The article provides additional details regarding the aspects related to training and labeling to be reflected in an investigational plan. 

The Food and Drug Administration (FDA or the Agency), the US regulating authority in the sphere of healthcare products, has published a guidance document dedicated to Investigational Device Exemptions (IDEs) for Devices Indicated for Nocturnal Home Hemodialysis (NHHDs). The document provides an overview of the applicable regulatory requirements, as well as recommendations to be considered by medical device manufacturers to ensure compliance thereto. At the same time, it is important to mention that FDA guidance documents are non-binding, and are not intended to introduce new rules or impose new obligations, but rather to provide additional clarifications regarding the existing framework. Moreover, the authority explicitly states that an alternative approach could be applied, provided such an approach is in line with the corresponding legislation and has been agreed with the FDA in advance.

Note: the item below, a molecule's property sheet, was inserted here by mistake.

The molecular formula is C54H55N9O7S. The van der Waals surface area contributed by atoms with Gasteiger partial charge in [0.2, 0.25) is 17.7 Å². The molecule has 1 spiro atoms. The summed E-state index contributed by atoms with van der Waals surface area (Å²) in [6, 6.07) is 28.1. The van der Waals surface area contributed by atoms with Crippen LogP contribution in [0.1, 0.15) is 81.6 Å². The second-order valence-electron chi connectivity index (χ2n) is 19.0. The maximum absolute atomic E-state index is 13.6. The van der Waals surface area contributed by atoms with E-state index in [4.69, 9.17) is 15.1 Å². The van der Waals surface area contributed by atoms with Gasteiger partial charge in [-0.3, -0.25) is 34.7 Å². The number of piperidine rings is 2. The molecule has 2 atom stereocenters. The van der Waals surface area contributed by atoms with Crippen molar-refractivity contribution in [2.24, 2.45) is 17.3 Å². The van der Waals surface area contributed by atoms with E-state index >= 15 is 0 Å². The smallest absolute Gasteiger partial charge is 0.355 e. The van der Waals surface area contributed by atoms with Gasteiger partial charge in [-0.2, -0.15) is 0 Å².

The scope of the guidance covers, inter alia, the aspects related to an investigational plan to be developed by a party responsible for the trial. This includes the matters related to the training the persons involved should undergo, as well as the labeling requirements to be followed. 


Training: Key Points 

According to the guidance, the subjects participating in a clinical trial should be trained properly on how to use the device and perform the procedures associated thereto. Furthermore, it is stated that the training team should check the ability of the study participants to perform all the procedures correctly before the said subject will use the device subject to investigation in the home environment. As further explained by the FDA, the training team’s observations should include observing the subject’s or care partner’s ability to troubleshoot the device and other procedure-related issues. The time it will take to complete the training depends on numerous factors, hence, it is advised to check the effectiveness of the training by conducting a practical test or asking the study subject to answer a few questions in writing. The authority also recommends outlining the responsibilities of the care partner during the training sessions and providing instructions to subjects and care partners on emergency procedures, such as the procedures necessary if a serious adverse event occurs. The document also provides certain device-specific recommendations based on the intended use of NHHDs and aspects associated thereto.